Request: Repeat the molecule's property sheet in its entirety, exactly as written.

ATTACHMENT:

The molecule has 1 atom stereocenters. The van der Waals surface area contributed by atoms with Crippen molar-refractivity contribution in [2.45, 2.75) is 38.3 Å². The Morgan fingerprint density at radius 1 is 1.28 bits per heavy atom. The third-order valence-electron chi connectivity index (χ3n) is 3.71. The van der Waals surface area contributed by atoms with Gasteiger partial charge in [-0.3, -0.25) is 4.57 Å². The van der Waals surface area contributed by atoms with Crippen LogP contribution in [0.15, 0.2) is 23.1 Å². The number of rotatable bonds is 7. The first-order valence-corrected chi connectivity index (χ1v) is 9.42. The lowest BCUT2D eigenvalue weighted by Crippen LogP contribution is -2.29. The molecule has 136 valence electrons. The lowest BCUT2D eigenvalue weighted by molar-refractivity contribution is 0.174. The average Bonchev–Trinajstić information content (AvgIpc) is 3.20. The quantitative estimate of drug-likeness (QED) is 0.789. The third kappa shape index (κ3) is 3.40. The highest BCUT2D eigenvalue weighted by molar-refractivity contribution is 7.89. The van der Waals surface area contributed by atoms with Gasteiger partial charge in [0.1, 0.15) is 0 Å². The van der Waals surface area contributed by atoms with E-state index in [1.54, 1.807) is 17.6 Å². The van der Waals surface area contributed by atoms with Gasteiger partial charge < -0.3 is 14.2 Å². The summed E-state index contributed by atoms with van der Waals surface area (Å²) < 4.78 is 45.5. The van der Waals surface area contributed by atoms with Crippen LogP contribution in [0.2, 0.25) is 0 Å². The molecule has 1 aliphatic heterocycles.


The molecule has 1 atom stereocenters. The van der Waals surface area contributed by atoms with Crippen molar-refractivity contribution in [2.45, 2.75) is 38.3 Å². The Morgan fingerprint density at radius 1 is 1.28 bits per heavy atom. The third-order valence-electron chi connectivity index (χ3n) is 3.71. The van der Waals surface area contributed by atoms with Gasteiger partial charge in [-0.3, -0.25) is 4.57 Å². The van der Waals surface area contributed by atoms with Crippen LogP contribution in [0.15, 0.2) is 23.1 Å². The number of rotatable bonds is 7. The first-order valence-corrected chi connectivity index (χ1v) is 9.42. The lowest BCUT2D eigenvalue weighted by Crippen LogP contribution is -2.29. The molecule has 136 valence electrons. The lowest BCUT2D eigenvalue weighted by molar-refractivity contribution is 0.174. The average Bonchev–Trinajstić information content (AvgIpc) is 3.20. The quantitative estimate of drug-likeness (QED) is 0.789. The third kappa shape index (κ3) is 3.40. The highest BCUT2D eigenvalue weighted by molar-refractivity contribution is 7.89. The van der Waals surface area contributed by atoms with Gasteiger partial charge in [0.1, 0.15) is 0 Å². The van der Waals surface area contributed by atoms with E-state index in [1.54, 1.807) is 17.6 Å². The van der Waals surface area contributed by atoms with Gasteiger partial charge < -0.3 is 14.2 Å². The summed E-state index contributed by atoms with van der Waals surface area (Å²) < 4.78 is 45.5. The van der Waals surface area contributed by atoms with Crippen LogP contribution in [0.2, 0.25) is 0 Å². The molecule has 1 aliphatic heterocycles.